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Karl Zylinski

Navigating the GJK/EPA/SAT contact point jungle

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Hi, I am currently building, as a hobby project, a little game which has its own physics system. I do the physics myself because I think it's fun and great learning experience. It is 3D and I started off by doing an implementation of GJK and then put EPA on top of it to get the penetration depth. Then the trouble started. I wanted contact points, and EPA only gives a single contact point (using projection and barycentric coordinates), so one has to build up a "persistent cache" of points, but this gives noticeable artifacts from having too few contact points the first few frames. So instead I wanted to do the "one-shot" contact point building, which gives you ~4 contact points in one frame. But this seems very hard to do when you've gone down the GJK/EPA route. I have understood that it is possible to instead use SAT and plane clipping to get the one-shot points. But I want to make this work for arbitrary mesh colliders, which would probably be slow with SAT. Unless I'm mistaken, GJK really shines in the complex-mesh-collider case.

I have been thinking about this a lot. Is it possible to go down the GJK route, but with the GJK output somehow do a "quick SAT", which only considers a few of the SAT cases, and from the SAT output do the plane clipping and get the one-shot contact points? The alternative I am considering is simply going down the pure SAT route and try to use simpler colliders, and write all the OBBvsOBB, CircleVsCapsule etc etc tests, and get the one-shot points from plane clipping. And then perhaps add support for meshes, where I use GJK+EPA and a persistent contact cache. I.e. I get no visual artifacts except when I really really need mesh colliders.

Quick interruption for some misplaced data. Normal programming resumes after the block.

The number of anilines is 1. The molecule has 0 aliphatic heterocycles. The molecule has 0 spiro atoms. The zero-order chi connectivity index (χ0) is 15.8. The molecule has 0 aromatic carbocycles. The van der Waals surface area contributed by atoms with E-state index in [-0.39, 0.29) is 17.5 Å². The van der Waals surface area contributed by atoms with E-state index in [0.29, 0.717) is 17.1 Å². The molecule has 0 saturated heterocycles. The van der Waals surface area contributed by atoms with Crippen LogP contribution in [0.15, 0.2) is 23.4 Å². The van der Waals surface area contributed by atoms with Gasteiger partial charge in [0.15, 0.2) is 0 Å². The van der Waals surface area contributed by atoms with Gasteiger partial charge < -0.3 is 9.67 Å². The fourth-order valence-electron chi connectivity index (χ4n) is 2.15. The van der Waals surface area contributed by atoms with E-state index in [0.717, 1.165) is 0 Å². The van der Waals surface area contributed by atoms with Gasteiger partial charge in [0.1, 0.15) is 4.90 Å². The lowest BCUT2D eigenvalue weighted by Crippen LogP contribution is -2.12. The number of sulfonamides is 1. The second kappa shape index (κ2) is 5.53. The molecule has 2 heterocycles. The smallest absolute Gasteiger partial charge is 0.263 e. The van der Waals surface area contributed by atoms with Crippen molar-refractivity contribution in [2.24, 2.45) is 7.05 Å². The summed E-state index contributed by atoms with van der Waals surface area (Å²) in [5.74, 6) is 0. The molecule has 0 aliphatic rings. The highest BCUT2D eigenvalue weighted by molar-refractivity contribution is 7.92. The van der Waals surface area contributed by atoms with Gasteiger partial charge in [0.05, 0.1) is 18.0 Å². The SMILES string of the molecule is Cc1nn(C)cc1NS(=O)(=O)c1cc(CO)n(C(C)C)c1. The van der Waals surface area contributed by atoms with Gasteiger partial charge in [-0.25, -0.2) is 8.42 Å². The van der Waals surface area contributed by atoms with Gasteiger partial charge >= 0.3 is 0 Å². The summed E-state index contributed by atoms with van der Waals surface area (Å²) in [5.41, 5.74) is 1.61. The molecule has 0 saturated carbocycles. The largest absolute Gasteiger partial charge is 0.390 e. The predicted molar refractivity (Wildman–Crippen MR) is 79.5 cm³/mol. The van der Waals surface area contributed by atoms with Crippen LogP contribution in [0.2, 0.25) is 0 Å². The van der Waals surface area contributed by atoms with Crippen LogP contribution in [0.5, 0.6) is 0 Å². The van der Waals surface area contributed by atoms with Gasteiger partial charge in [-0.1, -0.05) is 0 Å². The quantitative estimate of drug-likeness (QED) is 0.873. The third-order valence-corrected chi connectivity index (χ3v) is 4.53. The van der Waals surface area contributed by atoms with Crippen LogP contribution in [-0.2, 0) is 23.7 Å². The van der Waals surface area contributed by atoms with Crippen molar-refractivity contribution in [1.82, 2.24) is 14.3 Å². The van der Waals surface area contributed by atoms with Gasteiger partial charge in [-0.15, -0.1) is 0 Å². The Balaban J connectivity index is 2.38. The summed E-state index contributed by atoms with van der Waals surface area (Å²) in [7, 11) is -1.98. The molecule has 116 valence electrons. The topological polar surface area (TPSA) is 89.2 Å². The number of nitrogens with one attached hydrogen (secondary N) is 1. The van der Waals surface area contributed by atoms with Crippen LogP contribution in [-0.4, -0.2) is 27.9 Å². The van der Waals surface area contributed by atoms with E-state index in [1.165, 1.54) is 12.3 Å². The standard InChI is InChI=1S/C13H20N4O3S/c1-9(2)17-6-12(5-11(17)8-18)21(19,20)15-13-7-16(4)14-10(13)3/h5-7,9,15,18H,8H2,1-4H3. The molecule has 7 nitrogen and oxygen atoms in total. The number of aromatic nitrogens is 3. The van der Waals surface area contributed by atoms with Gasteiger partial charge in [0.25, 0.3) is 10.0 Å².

I feel like I am trying to eat the cake and yet keep it.

About me, so you know how to reply: I have a background as a game engine developer, but I have never touched 3D game physics. However, I have a bachelor's degree in physics, but I still find myself lost in this algorithm jungle.

Edited by Karl Zylinski
typo

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You can compute the closest points using GJK and build a normal from the difference of the two points. Then you iterate all the faces on your shapes and find the most parallel and anti-parallel faces to that normal and clip as you would do for the SAT. This will only work in the case when the objects are separated. So you still need SAT as a fallback if objects are penetrating. There is a small gotcha though. You need topology information when using clipping. And co-planar faces need to be merged. E.g. say you have two boxes with 12 triangles faces this will not work. GJK/EPA and the incremental manifold approach don't require topology information. You could consider this an advantage. I gave a bunch of talks about this you might find useful: